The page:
On July 12, 2016, the District Court entered an Order in the long-running Salazar v. District of Columbia class action case providing immediate relief to self-identified Medicaid applicants and beneficiaries who cannot access their benefits as a result of the District of Columbia government’s delays and errors in processing Medicaid eligibility applications and renewals.
First, the District must grant provisional eligibility to all individuals who inform the government that more than 45 days have elapsed without a determination on their non-disability application for Medicaid benefits. The District must grant provisional eligibility to such individual applicants until it makes an eligibility determination on the application and provides them written notice of the decision.
Second, the District must provide continued eligibility to all Medicaid beneficiaries who inform the government that their Medicaid benefits are about to be terminated at renewal or recertification or have already been terminated, even though they did not receive advance notice that they needed to renew or they timely submitted all required forms and supporting documents. The District must continue these beneficiaries’ eligibility until it makes a determination on their renewal or recertification and provides them written notice of the decision.
Individuals who believe they have one of these claims should contact plaintiffs’ counsel, Terris, Pravlik & Millian, LLP at (202) 682-0578 for free legal assistance, or the District government through the Medicaid customer service at line at (202) 727-5355, at any of its Service Centers, or at firstname.lastname@example.org.
The July 2016 relief is a partial win for Medicaid applicants and beneficiaries, who first sought a preliminary injunction in December 2015. They later sought, in February 2016, a modification of an existing consent decree seeking permanent relief for Medicaid applicants and beneficiaries without access to Medicaid benefits as a result of the District’s systemic failure timely and adequately to process applications and renewals. In their papers, plaintiffs presented evidence of severe backlogs in the processing of thousands of applications and systemic delays and mishandling of paperwork at the time of renewal or recertification, arguing that the District was depriving these individuals of their constitutional and statutory rights. With the support of some of the major Medicaid advocacy and health organizations in the District, including the District of Columbia Legal Aid Society, Bread for the City, Whitman Walker Health, and Legal Counsel for the Elderly, plaintiffs presented dozens of examples of individuals who were denied health care and incurred out-of-pocket expenses through no fault of their own.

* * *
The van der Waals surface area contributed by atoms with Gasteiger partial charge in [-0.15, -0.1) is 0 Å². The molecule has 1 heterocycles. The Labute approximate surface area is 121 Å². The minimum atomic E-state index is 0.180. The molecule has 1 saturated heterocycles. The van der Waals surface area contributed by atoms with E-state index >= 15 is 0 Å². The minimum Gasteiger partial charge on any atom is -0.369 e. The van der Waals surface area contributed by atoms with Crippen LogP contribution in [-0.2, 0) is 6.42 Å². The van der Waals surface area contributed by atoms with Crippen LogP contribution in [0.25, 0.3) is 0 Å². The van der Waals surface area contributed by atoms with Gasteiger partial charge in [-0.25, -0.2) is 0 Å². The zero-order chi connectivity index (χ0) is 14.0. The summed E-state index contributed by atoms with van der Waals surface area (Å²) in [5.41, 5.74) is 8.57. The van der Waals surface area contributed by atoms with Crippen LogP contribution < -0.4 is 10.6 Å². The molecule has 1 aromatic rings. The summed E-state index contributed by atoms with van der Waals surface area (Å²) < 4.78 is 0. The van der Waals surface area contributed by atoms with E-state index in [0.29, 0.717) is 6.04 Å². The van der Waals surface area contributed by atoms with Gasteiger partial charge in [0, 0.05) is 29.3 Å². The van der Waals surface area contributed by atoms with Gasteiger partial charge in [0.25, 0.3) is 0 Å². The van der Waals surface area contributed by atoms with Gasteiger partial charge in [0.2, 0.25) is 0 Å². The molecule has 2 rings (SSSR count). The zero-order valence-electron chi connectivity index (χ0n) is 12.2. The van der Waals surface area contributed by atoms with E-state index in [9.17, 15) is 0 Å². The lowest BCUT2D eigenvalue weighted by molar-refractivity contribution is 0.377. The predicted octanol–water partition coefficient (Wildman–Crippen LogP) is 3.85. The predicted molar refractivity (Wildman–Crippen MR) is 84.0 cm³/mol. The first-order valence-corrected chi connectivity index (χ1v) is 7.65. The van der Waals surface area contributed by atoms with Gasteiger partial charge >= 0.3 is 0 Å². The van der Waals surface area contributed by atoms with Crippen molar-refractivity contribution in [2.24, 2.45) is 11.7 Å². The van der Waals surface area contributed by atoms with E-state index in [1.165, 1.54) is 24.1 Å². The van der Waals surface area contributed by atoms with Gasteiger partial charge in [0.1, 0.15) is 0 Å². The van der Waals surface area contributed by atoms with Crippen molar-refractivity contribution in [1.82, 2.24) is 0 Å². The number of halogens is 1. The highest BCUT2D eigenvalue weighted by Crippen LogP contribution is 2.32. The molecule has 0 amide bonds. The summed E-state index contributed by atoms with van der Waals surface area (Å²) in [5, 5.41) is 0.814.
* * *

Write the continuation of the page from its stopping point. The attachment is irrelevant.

On April 4, 2016, the District Court granted in large part the relief sought by the plaintiff class, with some modifications, finding that “severe and technical and logistical problems in the processing of initial Medicaid applications and in the Medicaid benefits renewal process * * * have affected thousands of Medicaid beneficiaries and have deprived many District residents of necessary medical care to which they are entitled.” However, shortly after the entry of the Court’s Order, the District of Columbia obtained a stay of the order and sought an appeal of it in the court of appeals. The appeal of the April 4, 2016 Order is pending.
In the meantime, individuals who come forward with one of the claims described above can obtain immediate relief provided by the Court’s July 12, 2016 Order.